Let’s remind ourselves what justification is. It is being declared not guilty. We know we are guilty. Romans 3:10 says “none is righteous, no not one”. Romans 3:23 says that all have sinned and fallen short of the glory of God. However, even though we are guilty, God declares us not guilty when we receive Christ. Romans 3:24 tells us and are justified by his grace as a gift, through the redemption that is in Christ Jesus”. He also imputes divine righteousness to us. See Romans 4:22-25. He can do this because he lived a perfect life, yet died for us.
There are groups today that want to add works to faith for salvation. There are some that require membership in a certain group. There are some who say if you do not support Israel you are going to hell. Paul said, you are justified if you believe.
2:17-21 Not a License To Sin
17 But if, in our endeavor to be justified in Christ, we too were found to be sinners, is Christ then a servant of sin? Certainly not! 18 For if I rebuild what I tore down, I prove myself to be a transgressor. 19 For through the law I died to the law, so that I might live to God. 20 I have been crucified with Christ. It is no longer I who live, but Christ who lives in me. And the life I now live in the flesh I live by faith in the Son of God, who loved me and gave himself for me. 21 I do not nullify the grace of God, for if righteousness were through the law, then Christ died for no purpose.
One practical argument people like the Judaizers make against justification by grace, is to say it is a license to sin. I had an argument with an Assembly of God preacher once about security of the believer. He did not believe in it. This is, in a sense, adding works to grace, because you say that God’s grace is only effective if your works are pleasing to God. He was very practical, because he said if salvation was permanent and eternal, people could sin all they want.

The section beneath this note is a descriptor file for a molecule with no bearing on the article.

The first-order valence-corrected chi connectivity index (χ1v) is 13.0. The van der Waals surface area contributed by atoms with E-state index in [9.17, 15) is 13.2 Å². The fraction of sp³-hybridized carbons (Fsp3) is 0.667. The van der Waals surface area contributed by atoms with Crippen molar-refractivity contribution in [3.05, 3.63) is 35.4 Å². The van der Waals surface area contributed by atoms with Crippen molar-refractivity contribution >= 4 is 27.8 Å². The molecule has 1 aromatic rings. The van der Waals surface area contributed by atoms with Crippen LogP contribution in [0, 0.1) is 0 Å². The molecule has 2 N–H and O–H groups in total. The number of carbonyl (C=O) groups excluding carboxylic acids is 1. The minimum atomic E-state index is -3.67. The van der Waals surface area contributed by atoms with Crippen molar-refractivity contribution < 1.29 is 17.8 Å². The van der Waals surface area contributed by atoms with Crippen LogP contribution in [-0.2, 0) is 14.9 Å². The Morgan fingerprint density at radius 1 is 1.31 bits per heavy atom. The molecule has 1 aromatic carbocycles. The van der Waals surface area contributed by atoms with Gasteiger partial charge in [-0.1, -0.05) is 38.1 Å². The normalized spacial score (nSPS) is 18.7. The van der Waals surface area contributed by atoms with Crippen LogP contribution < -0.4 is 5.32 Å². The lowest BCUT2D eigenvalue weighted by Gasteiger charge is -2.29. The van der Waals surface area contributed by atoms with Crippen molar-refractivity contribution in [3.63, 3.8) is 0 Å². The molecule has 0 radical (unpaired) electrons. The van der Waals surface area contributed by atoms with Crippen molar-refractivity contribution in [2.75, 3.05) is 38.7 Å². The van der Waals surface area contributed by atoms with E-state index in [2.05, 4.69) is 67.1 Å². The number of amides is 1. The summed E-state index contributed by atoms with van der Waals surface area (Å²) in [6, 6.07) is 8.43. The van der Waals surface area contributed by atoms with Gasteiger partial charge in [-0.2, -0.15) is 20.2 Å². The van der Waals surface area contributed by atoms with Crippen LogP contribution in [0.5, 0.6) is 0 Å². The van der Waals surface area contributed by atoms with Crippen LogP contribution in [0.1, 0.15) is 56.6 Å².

This idea ignores the concept of change, that a person who comes to Christ is changed. He is no longer a slave to sin, and wants to please the Lord with his life. He is also changing, as process of sanctification makes him more and more Christlike. The Christian life is also a life of gratitude, being thankful to God for salvation you do not deserve. It is also a life of love for God. All these work to keep us from sinking back into a life dominated by sin. Paul said we died to the law, so that we might live to God.
When Paul said “if I rebuild what I tore down”, he might actually be referring to Peter, who, in siding with the Judaizers, tried to rebuild the law after the coming of grace. However, in doing so , he becomes a transgressor, because he is denying the gospel.
Instead, we die to the law through the law. The law drives us to Christ. When we unite with him, we die with him. So, Paul says I have been crucified with Christ. Paul’s sin was placed on Christ, who died for it on the cross. He was then indwelt with Christ, who lived in him. He lived his life through faith in Christ, not in the flesh, sinning greatly because he was not bound by the law.
Paul’s final point, in verse 21, is dramatic. If you could obtain righteousness from the law, then it was pointless to send Christ as our savior and he died for no purpose. The Judaizers were saying, in effect, that the death of Christ on the cross was not sufficient to save people from their sins.